Latest update: July 9th, 2012
The week-long holiday period that includes Sukkot, Chol Hamoed, Shmini Atzeret and Simchat Torah is almost over, as are all the attendant festivities, celebrations, family gatherings and trips, and of course, all that over-eating and indulging in food and drink. Most of us will happily (or maybe not so happily) go back to being absorbed by our day-to-day routines; for the great majority, life will return to “normal.”
For most of us, the tormenting hunger and thirst – and the heightened and sobering awareness of our fragility, vulnerability and mortality that we experienced on Yom Kippur – are receding memories.
Unfortunately, so too is the fierce resolve that infused our frenetic davening – that we would change for the better; that we would re-examine, shake up and refine the status quo of our attitudes and actions. That given another chance, we would become better Jews and worthier human beings and be deserving of Hashem’s forgiveness and mercy and an inscription in the Book of Life.
Sadly – even predictably – our heart-felt resolutions to improve ourselves in a manner pleasing to God and our passionate internal promise to elevate ourselves physically or spiritually as ovdei Hashem tend to fall by the wayside after a few days or weeks. In this respect we are not so unlike our non-Jewish neighbors, who every January 1 vow that they will change for the better; that they will, for example, stop smoking or start exercising, but find that it is easier to utter this sentiment than to actualize it.
Perhaps we would be more successful in keeping the “promise to upgrade” we so earnestly took upon ourselves (usually while we worriedly immersed ourselves in the U’Netana Tokef prayer) if we focus on a specific takana – correction – instead of just enthusiastically vowing to do teshuvah – but with no direction.
“Oi, Oi, we have to do teshuvah”- the singular refrain one usually hears when there has been heart-wrenching tragedy in the community – has become as “generic” a sentiment as the one we hear on an almost daily basis – “Have a nice day.” That expression is well-meaning – but it has no substance to it. “Nice” doesn’t convey anything concrete – as would for example, the statement, “Hope your train is on time,” or “May your work day be productive.”
Neither does the phrase “doing teshuvah.”
The idea, then, is to actually zero in on an area of your spiritual life where you know you are deficient or lacking, and try to improve it. For some, it can be as simple as slowing down during davening and focusing on what you are saying; or reading the words in a way that you actually understand what you are reading – even if it means praying from a siddur that has English on the facing page.
Resolving to do an act of kindness on a daily basis – such as picking up the phone and brainstorming with a friend to set up single acquaintances or buying a less expensive version of something you want – like a sheitel or outfit and diverting the money saved to tzedakah – is a very doable personal tikkun.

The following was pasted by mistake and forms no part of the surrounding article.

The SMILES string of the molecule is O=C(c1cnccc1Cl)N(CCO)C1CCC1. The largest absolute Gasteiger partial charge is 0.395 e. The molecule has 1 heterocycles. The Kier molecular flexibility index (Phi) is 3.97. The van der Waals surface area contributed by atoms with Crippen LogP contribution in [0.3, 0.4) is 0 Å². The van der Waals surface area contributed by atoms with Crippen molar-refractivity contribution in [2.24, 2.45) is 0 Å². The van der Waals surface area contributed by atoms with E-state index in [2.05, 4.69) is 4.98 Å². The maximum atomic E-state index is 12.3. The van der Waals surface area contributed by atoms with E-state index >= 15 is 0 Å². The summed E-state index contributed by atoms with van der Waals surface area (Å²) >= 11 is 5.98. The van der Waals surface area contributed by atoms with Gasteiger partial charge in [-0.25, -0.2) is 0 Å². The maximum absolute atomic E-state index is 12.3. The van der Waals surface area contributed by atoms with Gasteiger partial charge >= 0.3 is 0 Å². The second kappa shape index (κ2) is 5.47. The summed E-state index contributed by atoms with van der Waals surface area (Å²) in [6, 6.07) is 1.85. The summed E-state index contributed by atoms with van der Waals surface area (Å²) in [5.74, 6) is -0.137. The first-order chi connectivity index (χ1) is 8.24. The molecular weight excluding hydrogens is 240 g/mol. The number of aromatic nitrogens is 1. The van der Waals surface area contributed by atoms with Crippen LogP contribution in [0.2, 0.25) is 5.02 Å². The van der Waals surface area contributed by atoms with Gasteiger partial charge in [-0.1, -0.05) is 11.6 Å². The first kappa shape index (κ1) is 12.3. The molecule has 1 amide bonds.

On a personal level, I know that I need to work on being more positive, as opposed to being just “parve” when dealing with people, friend or stranger alike. A classic example of being “parve” is not wishing a good Shabbat to a passerby who obviously is not going to say it to me. I tend to jump to the unsubstantiated conclusion that this person is a snob; that based on a quick glance, I have been assessed as being someone who isn’t “chashuv” enough to warrant a greeting. And so I ignore them as well. In my mind, what comes around goes around. If I do not exist, then you don’t either.
This Yom Kippur however, after reading of the many calamities and misfortunes that can be visited on every individual, as well as the klal, I realized that I was guilty of also “assessing someone based on a quick glance,” and making a hasty judgment. Perhaps the person who acts as if I am invisible is herself feeling invisible – perhaps she feels unworthy of being greeted; perhaps her self-confidence and her ability to be friendly has been whittled away by the heavy burdens her life has accumulated. Perhaps she is so preoccupied with something huge going on in her life – a simcha or sadly a misfortune – that she looks at me but does not see me.
And then again, perhaps she is a snob.
But that is her problem – and I should not let negativity make me parve. Therefore, I hope to fight my own inclination to look away, and instead offer a “hello/gut Shabbos” greeting.
That will be a gift to her – and to whomever else I encounter who is feeling negative. A positive remark is like a sip of water when someone is parched. It rejuvenates. Think of how you felt when the fast ended and you drank a cup of cold water or juice. As those first few drops flowed down your throat, you felt the cold wetness suffusing your entire body and you immediately felt revived.
A compliment, a comment of praise – even a simple hello – permeates the recipient’s soul, flooding it with a sense of well-being or even hope. And the giver feels elevated as well. A kind word is mutually uplifting.
Have a good Shabbos!
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